Huntington Station’s Andrew Greene, former head of corporate finance at the Lake Success brokerage firm depicted in “The Wolf of Wall Street,” has sued Paramount Pictures and three production companies for $25 million, alleging the movie portrayed him “as a criminal, drug user, degenerate, depraved, and/or devoid of any morality or ethics.”
Greene’s attorney, Stephanie Ovadia, filed the lawsuit Tuesday at the Eastern District of New York federal court, in Brooklyn.
“He was neither notified nor compensated,” Ovadia, of Syosset, told Newsday. “He was never spoken to” about his film portrayal as the toupee-wearing Nicky “Rugrat” Koskoff, played by P.J. Byrne. “It was never discussed.” She added the movie has harmed his reputation and his relationship with his family.
A Paramount spokeswoman said the studio would have no comment on the lawsuit. Greene declined to comment, and representatives for Leonardo DiCaprio’s Appian Way Productions, Martin Scorsese’s Sikelia Productions and Red Granite Pictures did not respond to requests for comment.
The lawsuit asks for “in excess of” $25 million for compensatory damages and for exemplary damages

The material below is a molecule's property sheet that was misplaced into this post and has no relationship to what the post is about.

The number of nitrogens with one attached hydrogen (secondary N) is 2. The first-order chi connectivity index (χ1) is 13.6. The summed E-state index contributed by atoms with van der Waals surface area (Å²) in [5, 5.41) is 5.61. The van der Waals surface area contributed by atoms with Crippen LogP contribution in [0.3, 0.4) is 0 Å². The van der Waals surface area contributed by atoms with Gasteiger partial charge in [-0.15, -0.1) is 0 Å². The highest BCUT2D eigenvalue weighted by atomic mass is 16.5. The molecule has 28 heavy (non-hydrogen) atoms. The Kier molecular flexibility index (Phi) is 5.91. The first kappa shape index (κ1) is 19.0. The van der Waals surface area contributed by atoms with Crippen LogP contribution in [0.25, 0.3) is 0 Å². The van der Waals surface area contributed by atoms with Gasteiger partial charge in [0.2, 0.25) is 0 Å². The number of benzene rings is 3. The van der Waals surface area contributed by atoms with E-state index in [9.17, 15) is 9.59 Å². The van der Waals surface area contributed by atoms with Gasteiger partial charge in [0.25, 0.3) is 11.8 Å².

Greene — in real-life nicknamed “Wigwam” for his toupee — was with the brokerage firm Stratton Oakmont from 1993 until resigning in 1996. His boss, Jordan Belfort, played by DiCaprio in the film based on Belfort’s 2007 memoir, was arrested in 1998 and convicted of money laundering and securities fraud in 2003. The Oscar-nominated film describes how prior to the firm’s downfall Belfort’s staff engaged in wild debauchery and criminal activity.
“He’s not that guy in that movie,” Ovadia says of Greene. “He’s mortified by the way he was portrayed. He’s passed the New York State bar exam, and he’s waiting to be admitted. He just wants to live his life and take care of his family.”